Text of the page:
Great Plains Container Co. v. Hiatt

Annotate this Case

407 N.W.2d 166 (1987)

225 Neb. 558

GREAT PLAINS CONTAINER COMPANY, Appellant, v. Joseph C. HIATT and Ronald E. Sorensen, Nebraska Commissioner of Labor, Appellees.

No. 86-084.

Supreme Court of Nebraska.

June 5, 1987.

*167 Timothy D. Loudon of Tate and Alden Law Firm, P.C., Lincoln, for appellant.

Laureen Van Norman, Lincoln, for appellee Sorensen.


*168 GRANT, Justice.

Great Plains Container Company (hereafter Great Plains) appeals from an order of the district court for Adams County affirming a decision of the Nebraska Department of Labor Appeal Tribunal. The tribunal had reversed the determination of a claims deputy of the Nebraska Department of Labor ordering a 9-week disqualification of claimant, Joseph C. Hiatt, from unemployment benefits. Claimant had been terminated from his employment with Great Plains for excessive wage garnishments. The appeal tribunal held that claimant's conduct did not constitute misconduct within the meaning of the Nebraska Employment Security Law, Neb.Rev.Stat. §§ 48-601 to 48-669 (Reissue 1984). The district court for Adams County affirmed. Great Plains appeals to this court, alleging that the district court erred in ruling the claimant's conduct did not constitute misconduct within the meaning of the Nebraska Employment Security Law and in requiring the company to establish "gross" misconduct where only ordinary misconduct is alleged. For the reasons hereafter stated, the judgment of the district court is affirmed.

At the hearing before the district court the record before the appeal tribunal was introduced in evidence and additional testimony was taken, as authorized by § 48-639. The record shows that the claimant began working for Great Plains in August of 1983 at a salary of $3.75 per hour. When he was hired, claimant was given a copy of the company's employee handbook. The handbook provides in part that "[i]t is expected that each employee will handle his/her own financial affairs. Great Plains discourages any pay garnishments to creditors." At the time of his termination of employment the claimant was a press operator earning $5.25 per hour. In the company's evidence, claimant was described as a well-skilled employee.

The claimant's problems with the company began when his former wife instituted garnishment proceedings in November of 1984 for unpaid court-ordered child support payments. The claimant met with company supervisors regarding the garnishment in January of 1985. It was the company's policy to interview the employee regarding garnishments, explain the company's practice concerning garnishments, and to extend to employees the opportunity to straighten out their financial affairs. The child support garnishment was released in February of 1985.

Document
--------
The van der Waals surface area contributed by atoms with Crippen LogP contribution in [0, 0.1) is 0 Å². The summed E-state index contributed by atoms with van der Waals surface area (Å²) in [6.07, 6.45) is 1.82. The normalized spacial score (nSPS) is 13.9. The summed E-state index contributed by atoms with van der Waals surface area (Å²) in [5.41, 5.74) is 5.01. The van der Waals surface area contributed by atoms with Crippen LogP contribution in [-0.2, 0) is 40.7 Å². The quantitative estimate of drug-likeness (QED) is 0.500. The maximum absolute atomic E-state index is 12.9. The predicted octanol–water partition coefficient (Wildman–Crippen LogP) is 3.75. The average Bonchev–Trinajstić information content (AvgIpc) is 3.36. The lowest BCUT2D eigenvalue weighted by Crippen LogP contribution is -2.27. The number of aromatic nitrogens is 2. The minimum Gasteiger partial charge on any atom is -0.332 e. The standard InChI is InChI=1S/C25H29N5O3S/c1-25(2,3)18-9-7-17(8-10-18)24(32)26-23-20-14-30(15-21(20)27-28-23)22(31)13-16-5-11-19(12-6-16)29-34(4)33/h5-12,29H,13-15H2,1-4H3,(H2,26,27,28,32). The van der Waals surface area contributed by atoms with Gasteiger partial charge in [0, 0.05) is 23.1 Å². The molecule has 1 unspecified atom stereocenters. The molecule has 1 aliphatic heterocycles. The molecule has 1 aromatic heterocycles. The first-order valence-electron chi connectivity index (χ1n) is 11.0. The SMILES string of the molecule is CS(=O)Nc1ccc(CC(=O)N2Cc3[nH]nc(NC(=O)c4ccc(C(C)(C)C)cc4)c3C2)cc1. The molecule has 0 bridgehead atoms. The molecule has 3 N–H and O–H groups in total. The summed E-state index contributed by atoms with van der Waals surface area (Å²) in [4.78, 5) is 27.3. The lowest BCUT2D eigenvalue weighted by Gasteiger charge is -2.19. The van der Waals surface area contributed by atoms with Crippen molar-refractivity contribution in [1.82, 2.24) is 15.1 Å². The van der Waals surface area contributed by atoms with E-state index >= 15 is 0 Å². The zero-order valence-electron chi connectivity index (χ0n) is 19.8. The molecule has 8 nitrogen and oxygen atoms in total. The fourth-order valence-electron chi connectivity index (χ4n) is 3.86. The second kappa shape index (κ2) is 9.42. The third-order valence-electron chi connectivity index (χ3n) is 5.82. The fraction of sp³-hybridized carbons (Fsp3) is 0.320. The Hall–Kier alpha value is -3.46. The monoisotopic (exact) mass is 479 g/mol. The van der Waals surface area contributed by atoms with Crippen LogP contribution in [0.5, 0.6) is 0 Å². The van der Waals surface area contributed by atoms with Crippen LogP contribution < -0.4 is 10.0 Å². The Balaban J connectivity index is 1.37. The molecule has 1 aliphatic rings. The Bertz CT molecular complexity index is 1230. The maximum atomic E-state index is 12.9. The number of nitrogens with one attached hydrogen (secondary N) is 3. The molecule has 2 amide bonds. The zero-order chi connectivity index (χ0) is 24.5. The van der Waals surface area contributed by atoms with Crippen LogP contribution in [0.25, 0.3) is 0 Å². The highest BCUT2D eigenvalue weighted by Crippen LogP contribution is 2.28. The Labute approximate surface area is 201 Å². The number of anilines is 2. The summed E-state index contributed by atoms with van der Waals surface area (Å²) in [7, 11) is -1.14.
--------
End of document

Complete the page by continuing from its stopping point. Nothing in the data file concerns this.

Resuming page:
The company received a summons in garnishment in March of 1985. This summons was based on a judgment obtained by a collection agency seeking to enforce judgment for general debts owed by claimant. The claimant was again called to a meeting, where he was advised of the company rules and warned that if his affairs were not put in order, his employment would be terminated. A company witness testified that claimant "simply shrugged his shoulders" and left the meeting. The company received another summons in garnishment from the same collection agency in early April 1985. The claimant was fired on April 11, 1985, and filed a claim for unemployment benefits with the Nebraska Department of Labor.

Appeals under the provisions of §§ 48-601 to 48-669 are reviewed de novo on the record made in the district court. It is the duty of this court to retry the issues of fact involved in the findings complained of and to reach an independent conclusion. Smith v. Sorensen, 222 Neb. 599, 386 N.W.2d 5 (1986); School Dist. No. 21 v. Ochoa, 216 Neb. 191, 342 N.W.2d 665 (1984). Bearing this in mind, we must decide whether claimant's conduct constituted misconduct within the meaning of the Nebraska Employment Security Law. Pursuant to § 48-628(b) a claimant may be disqualified for benefits if he has been discharged for misconduct connected with his work. The term "misconduct" itself is not defined in the statute. This court has defined the term to include

"`behavior which evidences (1) wanton and willful disregard of the employer's interests, (2) deliberate violation of rules, (3) disregard of standards of behavior which the employer can rightfully expect from the employee, or (4) negligence *169 which manifests culpability, wrongful intent, evil design, or intentional and substantial disregard of the employer's interests or of the employee's duties and obligations.' ..."

Smith v. Sorensen, supra, 222 Neb. at 603, 386 N.W.2d at 8; McCorison v. City of Lincoln, 215 Neb. 474, 339 N.W.2d 294 (1983); Stuart v. Omaha Porkers, 213 Neb. 838, 331 N.W.2d 544 (1983).